I can say that shooting with my V2’s at f/5.6 is roughly equivalent to shooting at f/16 on my D800 in terms of depth of field. This is really due to the focal length of the lenses that would be used to achieve comparative fields of view. For example I shot the images in this article with the Nikon 1 30-110mm lens which has an equivalent field of view of 81-297mm on a full frame body. Due to the small size of the CX sensor I’m getting the ‘reach’ of a 300mm lens on a full frame body, but the depth of field of a 110mm lens.

      At f/16 my D800 would show obvious signs of diffraction where I get none at f/5.6 with my V2’s.

      Tom

      1. Using APS format 24 mp Sony Nex 7 for flowers I’m finding the better DOF at f/16 trumps the lesser diffraction at f/11, at least to my eye, lab tests notwithstanding. Tom, your results with even smaller sensor of Nikon V series at f/5.6 are astounding for DOF. Now if Nikon made a Micro Nikkor in this format…..

        1. Hi Richard,
          When Nikon introduced the CX line up they had a prototype of a macro lens. This is the only lens from the original ‘lens roadmap’ that has not yet been introduced. For all we know it could be just around the corner.
          Tom

  6. I like to sit well back from my screen, and therefore increase the text to a readable size from there (I’m using Safari on a Mac), which works well (using the full screen width) with the sites of Thom Hogan, Nasim Mansarov, Kirk Tuck etc. – but with your site (unlike theirs) the central text column remains at about 25% of the screen width, so I’m having to read 2-4 words per line. Perhaps I’m missing something?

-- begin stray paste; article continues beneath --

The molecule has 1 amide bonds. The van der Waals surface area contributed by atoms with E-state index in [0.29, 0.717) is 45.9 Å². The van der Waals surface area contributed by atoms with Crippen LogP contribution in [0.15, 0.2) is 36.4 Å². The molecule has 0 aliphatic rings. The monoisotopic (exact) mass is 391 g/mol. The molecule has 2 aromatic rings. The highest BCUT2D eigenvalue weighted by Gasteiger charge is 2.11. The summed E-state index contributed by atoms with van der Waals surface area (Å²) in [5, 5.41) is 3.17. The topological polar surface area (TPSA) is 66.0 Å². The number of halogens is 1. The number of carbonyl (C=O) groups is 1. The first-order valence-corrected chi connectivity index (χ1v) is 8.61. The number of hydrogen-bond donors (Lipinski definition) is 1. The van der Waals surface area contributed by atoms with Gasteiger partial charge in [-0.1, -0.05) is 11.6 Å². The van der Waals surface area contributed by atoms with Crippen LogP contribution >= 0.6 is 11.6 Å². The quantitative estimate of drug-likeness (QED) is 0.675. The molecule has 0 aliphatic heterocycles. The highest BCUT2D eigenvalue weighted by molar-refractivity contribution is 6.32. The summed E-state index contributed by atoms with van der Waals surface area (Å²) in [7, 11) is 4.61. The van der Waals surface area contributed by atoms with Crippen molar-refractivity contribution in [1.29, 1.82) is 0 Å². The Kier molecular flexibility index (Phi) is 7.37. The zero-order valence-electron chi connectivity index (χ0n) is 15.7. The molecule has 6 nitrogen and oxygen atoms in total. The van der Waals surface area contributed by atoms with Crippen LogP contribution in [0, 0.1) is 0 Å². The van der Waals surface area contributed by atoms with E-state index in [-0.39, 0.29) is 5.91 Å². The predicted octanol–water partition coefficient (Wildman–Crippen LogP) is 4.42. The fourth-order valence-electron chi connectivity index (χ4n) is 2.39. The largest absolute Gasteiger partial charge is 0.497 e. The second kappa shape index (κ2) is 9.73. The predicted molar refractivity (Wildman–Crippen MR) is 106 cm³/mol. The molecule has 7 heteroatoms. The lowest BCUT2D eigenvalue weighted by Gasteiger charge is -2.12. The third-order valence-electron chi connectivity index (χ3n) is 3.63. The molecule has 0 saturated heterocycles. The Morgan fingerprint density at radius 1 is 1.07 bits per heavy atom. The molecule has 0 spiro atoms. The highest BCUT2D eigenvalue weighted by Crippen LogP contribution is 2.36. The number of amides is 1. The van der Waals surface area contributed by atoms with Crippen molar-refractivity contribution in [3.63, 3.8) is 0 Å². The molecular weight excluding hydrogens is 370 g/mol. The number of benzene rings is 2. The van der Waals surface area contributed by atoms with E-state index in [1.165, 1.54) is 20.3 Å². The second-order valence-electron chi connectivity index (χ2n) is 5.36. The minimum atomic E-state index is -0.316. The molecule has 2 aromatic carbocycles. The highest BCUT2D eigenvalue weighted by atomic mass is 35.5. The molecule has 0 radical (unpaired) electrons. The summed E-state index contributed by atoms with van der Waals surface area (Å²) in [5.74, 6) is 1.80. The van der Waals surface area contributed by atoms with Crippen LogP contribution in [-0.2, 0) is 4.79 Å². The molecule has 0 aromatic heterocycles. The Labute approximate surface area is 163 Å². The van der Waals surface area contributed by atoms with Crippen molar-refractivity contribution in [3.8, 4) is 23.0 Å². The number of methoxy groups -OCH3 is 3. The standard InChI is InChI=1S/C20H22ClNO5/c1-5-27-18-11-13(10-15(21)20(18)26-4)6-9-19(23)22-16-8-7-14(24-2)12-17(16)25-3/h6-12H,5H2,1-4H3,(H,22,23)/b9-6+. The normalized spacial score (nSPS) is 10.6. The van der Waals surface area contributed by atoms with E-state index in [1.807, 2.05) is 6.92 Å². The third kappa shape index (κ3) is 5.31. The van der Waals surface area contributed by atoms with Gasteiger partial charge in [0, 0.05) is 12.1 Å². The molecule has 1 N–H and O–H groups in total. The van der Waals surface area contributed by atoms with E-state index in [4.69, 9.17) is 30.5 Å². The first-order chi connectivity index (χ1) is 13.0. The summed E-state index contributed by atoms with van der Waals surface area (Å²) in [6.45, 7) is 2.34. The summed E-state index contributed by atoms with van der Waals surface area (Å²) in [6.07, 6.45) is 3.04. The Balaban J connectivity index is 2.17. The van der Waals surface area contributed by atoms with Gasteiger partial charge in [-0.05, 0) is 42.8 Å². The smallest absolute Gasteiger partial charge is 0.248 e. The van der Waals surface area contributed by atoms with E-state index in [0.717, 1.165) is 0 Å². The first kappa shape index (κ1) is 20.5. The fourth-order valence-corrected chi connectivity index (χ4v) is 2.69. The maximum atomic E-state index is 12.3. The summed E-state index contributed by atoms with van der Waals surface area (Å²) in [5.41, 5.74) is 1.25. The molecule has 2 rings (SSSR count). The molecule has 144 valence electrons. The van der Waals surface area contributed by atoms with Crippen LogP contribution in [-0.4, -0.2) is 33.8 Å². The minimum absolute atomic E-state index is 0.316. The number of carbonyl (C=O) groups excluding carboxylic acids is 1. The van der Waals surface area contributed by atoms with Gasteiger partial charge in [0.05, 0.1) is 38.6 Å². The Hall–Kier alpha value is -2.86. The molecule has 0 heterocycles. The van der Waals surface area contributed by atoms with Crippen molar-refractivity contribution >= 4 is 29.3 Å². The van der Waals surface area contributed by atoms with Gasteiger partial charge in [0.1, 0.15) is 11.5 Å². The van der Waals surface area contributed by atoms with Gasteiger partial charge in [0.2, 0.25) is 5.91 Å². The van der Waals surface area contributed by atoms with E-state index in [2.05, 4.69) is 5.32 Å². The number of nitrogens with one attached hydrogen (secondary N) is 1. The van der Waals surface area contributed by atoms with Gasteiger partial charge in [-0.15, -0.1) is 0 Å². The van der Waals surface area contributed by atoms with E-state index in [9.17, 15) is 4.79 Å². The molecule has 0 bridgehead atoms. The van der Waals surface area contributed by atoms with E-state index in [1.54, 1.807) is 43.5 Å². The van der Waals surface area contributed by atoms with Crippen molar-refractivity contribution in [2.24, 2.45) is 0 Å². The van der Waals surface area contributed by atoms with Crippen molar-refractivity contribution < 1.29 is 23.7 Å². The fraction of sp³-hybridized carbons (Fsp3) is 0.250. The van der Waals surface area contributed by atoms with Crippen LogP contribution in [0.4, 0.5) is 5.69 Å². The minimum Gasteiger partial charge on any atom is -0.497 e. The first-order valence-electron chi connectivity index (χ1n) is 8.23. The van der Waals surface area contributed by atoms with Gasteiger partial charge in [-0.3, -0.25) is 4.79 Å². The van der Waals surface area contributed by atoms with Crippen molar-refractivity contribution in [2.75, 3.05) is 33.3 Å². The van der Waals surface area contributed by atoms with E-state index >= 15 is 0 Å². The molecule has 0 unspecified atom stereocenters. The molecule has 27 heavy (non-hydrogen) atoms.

1. Hi John,
      I will check with my webmaster to see if there’s anything we can do about that in terms of formatting. It may be something that is locked in because of the WordPress format we are using.
      Tom

  7. Beautiful work Tom. Your experience is consistent with my own re the J5. The camera is a treat, although I would not buy a camera without a viewfinder either. When I did my own tests, I did shoot in RAW and processed in Lightroom CC and the RAW files are excellent.

    I very much liked your perspective on using an extension tube for closeup and how that changed the viability of using the LCD as a viewfinder. One could, I expect, elastic a Hoodman with 3x magnifier lens to the J5 if one really needed a viewfinder and the Hoodman is alway in my go bag.

    Cheers,

    Ross

    1. Hi Ross,
      Thanks for your positive comment – I’m glad you enjoyed the images! It is great to hear that you thought the RAW files were excellent. I think this will allow owners to get every ounce of image quality out of the new BSI sensor. Using a hoodman or Z-Finder is likely a good idea.
      Tom

  8. Tom — Outstanding work. The J5 has been impressive by all counts since release. I have looked at it a number of times almost ready to click buy. I am in NYC next week and will swing by B&H and hope they have a few in stock. They are OUT right now.